Exclusive Maternal Breastfeeding

BF:

Breastfeeding

SPSS:

Statistical Package for Social Sciences

HIV:

Human Immunodeficiency virus

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Acknowledgements

We would like to thank the researchers from the IVAPSA group, who were fully involved in the rationale and design of the IVAPSA project and contributed to data collection and analysis in all its studies.

Funding

The study was funded by FAPERGS/CNPq 10/0018.3 (National Council for Scientific and Technological Development), PRONEX 2009 (Support Program for Centers of Excellence), FIPE/HCPA (Research Incentive Fund and Hospital de Clínicas de Porto Alegre) and CAPES (Commission for the Improvement of Higher Education Personnel). The institution reviewed the proposal, provided laboratory space and equipment, data analysis and manuscript development.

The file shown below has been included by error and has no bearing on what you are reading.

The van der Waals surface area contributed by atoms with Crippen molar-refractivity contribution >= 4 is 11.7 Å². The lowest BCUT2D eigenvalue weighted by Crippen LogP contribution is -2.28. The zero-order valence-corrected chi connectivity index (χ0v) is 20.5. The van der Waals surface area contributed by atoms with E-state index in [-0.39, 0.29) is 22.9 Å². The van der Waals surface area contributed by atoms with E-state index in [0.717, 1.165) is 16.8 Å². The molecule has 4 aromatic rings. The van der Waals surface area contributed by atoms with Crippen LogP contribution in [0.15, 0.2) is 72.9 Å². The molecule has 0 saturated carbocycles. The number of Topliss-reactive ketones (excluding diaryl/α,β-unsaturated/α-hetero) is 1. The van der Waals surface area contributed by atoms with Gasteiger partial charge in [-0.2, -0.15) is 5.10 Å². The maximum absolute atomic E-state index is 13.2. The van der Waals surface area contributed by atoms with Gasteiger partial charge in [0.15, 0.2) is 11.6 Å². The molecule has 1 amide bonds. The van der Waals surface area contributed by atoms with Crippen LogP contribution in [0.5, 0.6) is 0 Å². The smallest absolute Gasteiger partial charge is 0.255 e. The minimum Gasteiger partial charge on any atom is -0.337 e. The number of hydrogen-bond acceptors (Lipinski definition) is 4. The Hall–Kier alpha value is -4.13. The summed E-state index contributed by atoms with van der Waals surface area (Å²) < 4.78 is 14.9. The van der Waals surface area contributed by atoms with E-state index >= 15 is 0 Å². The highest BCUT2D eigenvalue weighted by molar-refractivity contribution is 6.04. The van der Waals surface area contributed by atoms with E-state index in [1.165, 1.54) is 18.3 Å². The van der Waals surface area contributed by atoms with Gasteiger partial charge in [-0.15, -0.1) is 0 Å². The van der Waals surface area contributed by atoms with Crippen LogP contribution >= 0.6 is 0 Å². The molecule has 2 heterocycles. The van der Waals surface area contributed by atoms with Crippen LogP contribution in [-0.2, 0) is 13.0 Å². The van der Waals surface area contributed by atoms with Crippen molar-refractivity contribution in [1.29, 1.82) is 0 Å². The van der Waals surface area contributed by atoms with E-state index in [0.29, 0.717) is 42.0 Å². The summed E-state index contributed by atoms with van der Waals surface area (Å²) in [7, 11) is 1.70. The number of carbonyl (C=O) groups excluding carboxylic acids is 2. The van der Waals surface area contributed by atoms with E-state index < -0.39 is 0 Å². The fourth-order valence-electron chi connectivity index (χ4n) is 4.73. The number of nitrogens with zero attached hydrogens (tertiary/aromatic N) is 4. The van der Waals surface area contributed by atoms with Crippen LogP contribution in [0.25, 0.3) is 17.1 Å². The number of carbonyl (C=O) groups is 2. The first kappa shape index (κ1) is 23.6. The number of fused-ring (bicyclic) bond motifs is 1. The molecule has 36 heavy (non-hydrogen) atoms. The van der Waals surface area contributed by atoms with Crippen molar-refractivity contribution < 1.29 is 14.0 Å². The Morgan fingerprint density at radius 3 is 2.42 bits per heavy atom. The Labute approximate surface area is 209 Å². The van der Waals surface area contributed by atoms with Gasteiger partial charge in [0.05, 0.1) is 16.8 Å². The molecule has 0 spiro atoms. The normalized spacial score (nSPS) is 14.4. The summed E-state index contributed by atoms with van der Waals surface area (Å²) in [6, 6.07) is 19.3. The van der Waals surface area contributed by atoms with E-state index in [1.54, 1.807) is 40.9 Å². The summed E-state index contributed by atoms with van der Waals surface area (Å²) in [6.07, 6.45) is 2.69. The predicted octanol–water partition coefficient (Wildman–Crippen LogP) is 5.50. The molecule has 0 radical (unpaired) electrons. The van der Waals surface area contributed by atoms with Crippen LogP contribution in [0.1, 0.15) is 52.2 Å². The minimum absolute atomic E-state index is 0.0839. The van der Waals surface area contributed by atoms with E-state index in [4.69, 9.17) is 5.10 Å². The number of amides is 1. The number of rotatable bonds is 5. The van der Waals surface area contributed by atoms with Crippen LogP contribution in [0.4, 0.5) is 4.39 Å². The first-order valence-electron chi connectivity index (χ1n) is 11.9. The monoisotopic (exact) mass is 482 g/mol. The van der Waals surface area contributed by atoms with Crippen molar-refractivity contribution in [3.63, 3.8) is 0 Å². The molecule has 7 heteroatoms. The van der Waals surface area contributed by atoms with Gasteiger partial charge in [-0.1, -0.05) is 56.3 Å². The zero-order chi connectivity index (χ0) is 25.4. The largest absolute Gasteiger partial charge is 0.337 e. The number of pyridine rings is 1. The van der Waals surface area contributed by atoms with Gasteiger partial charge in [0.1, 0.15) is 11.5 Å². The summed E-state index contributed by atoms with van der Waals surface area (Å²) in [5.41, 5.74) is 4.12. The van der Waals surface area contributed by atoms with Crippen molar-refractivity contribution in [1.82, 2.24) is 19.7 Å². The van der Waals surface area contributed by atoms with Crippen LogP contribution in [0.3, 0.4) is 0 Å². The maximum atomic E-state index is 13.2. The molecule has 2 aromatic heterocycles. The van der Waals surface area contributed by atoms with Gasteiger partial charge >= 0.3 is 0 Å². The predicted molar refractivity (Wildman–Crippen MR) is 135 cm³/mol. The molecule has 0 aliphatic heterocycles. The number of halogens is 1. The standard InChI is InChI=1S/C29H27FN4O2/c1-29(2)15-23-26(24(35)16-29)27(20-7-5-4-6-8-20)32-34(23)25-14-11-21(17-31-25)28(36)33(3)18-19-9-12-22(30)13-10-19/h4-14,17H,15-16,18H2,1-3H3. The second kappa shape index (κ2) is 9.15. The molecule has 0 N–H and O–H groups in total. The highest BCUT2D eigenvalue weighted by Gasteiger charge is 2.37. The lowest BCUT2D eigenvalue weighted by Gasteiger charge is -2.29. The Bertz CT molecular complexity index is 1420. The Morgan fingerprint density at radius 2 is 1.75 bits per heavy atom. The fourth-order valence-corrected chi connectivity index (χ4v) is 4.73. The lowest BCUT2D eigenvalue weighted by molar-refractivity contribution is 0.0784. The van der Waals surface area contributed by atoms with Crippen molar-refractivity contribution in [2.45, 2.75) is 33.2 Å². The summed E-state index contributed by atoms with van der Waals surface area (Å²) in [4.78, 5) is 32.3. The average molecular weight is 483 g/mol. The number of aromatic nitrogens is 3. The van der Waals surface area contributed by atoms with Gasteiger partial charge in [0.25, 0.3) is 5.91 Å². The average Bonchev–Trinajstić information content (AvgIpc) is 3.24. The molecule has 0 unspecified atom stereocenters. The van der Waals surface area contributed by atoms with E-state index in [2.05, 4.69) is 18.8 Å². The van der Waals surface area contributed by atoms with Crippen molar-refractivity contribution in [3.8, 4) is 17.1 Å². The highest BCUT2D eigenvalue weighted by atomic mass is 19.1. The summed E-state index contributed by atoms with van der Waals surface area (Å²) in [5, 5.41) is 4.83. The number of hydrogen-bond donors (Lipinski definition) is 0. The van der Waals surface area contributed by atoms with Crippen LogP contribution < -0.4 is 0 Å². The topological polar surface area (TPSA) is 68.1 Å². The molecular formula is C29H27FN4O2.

Author information

Affiliations

Authors

Contributions

GLC participated in the literature review, analysis and writing of the article and performed statistical analysis. JRB participated in the study design, analysis and writing of the article.

VLB was involved in study conception, design, and coordination and helped prepare the manuscript. CHS was involved in study conception, design, and coordination and helped to prepare the manuscript. MZG was involved in study conception, design, and coordination and helped to prepare the manuscript. All authors read and approved the final manuscript.

Authors’ information

GLC: M.S. in Child and Adolescent Health, Universidade Federal do Rio Grande do Sul (UFRGS).

JRB: Assistant Professor, Department of Nutrition, Child and Adolescent Health Program and Food, Nutrition and Health Program, Center for Child and Adolescent Health Studies, Hospital de Clínicas de Porto Alegre (HCPA), Universidade Federal do Rio Grande do Sul (UFRGS).